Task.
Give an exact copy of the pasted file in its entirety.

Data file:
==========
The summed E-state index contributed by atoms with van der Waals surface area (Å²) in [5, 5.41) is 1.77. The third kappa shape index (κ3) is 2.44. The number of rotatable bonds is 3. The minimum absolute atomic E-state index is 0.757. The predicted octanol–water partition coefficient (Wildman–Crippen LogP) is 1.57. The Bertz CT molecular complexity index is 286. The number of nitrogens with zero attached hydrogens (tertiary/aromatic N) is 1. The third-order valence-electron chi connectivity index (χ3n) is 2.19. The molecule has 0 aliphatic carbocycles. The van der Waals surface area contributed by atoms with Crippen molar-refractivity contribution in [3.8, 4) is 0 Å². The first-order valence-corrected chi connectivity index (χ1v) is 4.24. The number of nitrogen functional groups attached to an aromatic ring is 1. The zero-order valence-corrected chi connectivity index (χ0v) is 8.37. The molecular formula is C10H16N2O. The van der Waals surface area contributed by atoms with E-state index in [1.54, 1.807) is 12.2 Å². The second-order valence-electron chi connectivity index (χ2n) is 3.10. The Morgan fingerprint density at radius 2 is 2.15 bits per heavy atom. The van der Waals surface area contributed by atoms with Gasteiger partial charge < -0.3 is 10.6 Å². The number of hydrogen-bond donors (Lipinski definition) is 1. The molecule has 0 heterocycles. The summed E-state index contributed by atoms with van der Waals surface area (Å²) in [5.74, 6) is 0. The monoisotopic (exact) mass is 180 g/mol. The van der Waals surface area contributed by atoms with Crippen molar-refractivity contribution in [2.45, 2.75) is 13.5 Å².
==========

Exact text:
The summed E-state index contributed by atoms with van der Waals surface area (Å²) in [5, 5.41) is 1.77. The third kappa shape index (κ3) is 2.44. The number of rotatable bonds is 3. The minimum absolute atomic E-state index is 0.757. The predicted octanol–water partition coefficient (Wildman–Crippen LogP) is 1.57. The Bertz CT molecular complexity index is 286. The number of nitrogens with zero attached hydrogens (tertiary/aromatic N) is 1. The third-order valence-electron chi connectivity index (χ3n) is 2.19. The molecule has 0 aliphatic carbocycles. The van der Waals surface area contributed by atoms with Crippen molar-refractivity contribution in [3.8, 4) is 0 Å². The first-order valence-corrected chi connectivity index (χ1v) is 4.24. The number of nitrogen functional groups attached to an aromatic ring is 1. The zero-order valence-corrected chi connectivity index (χ0v) is 8.37. The molecular formula is C10H16N2O. The van der Waals surface area contributed by atoms with E-state index in [1.54, 1.807) is 12.2 Å². The second-order valence-electron chi connectivity index (χ2n) is 3.10. The Morgan fingerprint density at radius 2 is 2.15 bits per heavy atom. The van der Waals surface area contributed by atoms with Gasteiger partial charge < -0.3 is 10.6 Å². The number of hydrogen-bond donors (Lipinski definition) is 1. The molecule has 0 heterocycles. The summed E-state index contributed by atoms with van der Waals surface area (Å²) in [5.74, 6) is 0. The monoisotopic (exact) mass is 180 g/mol. The van der Waals surface area contributed by atoms with Crippen molar-refractivity contribution in [2.45, 2.75) is 13.5 Å².